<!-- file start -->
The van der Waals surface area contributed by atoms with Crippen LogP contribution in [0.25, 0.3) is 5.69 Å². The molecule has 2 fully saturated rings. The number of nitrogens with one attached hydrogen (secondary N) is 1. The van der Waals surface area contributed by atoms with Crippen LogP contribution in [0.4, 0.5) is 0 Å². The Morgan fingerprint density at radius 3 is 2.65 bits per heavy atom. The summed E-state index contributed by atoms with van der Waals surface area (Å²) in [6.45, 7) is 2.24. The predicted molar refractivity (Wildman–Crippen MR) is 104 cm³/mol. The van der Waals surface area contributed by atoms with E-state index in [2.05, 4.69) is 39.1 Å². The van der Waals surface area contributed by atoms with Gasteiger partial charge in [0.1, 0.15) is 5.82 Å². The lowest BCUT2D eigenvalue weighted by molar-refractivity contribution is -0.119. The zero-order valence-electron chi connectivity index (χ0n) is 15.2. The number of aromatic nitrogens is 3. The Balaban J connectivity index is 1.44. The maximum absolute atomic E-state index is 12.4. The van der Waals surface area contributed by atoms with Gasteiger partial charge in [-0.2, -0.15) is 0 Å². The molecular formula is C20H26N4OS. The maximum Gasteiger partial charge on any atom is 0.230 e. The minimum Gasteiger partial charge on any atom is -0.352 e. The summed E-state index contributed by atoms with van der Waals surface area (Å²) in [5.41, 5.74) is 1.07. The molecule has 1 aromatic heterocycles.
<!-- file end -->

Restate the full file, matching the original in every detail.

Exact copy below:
The van der Waals surface area contributed by atoms with Crippen LogP contribution in [0.25, 0.3) is 5.69 Å². The molecule has 2 fully saturated rings. The number of nitrogens with one attached hydrogen (secondary N) is 1. The van der Waals surface area contributed by atoms with Crippen LogP contribution in [0.4, 0.5) is 0 Å². The Morgan fingerprint density at radius 3 is 2.65 bits per heavy atom. The summed E-state index contributed by atoms with van der Waals surface area (Å²) in [6.45, 7) is 2.24. The predicted molar refractivity (Wildman–Crippen MR) is 104 cm³/mol. The van der Waals surface area contributed by atoms with E-state index in [2.05, 4.69) is 39.1 Å². The van der Waals surface area contributed by atoms with Gasteiger partial charge in [0.1, 0.15) is 5.82 Å². The lowest BCUT2D eigenvalue weighted by molar-refractivity contribution is -0.119. The zero-order valence-electron chi connectivity index (χ0n) is 15.2. The number of aromatic nitrogens is 3. The Balaban J connectivity index is 1.44. The maximum absolute atomic E-state index is 12.4. The van der Waals surface area contributed by atoms with Gasteiger partial charge in [-0.2, -0.15) is 0 Å². The molecular formula is C20H26N4OS. The maximum Gasteiger partial charge on any atom is 0.230 e. The minimum Gasteiger partial charge on any atom is -0.352 e. The summed E-state index contributed by atoms with van der Waals surface area (Å²) in [5.41, 5.74) is 1.07. The molecule has 1 aromatic heterocycles.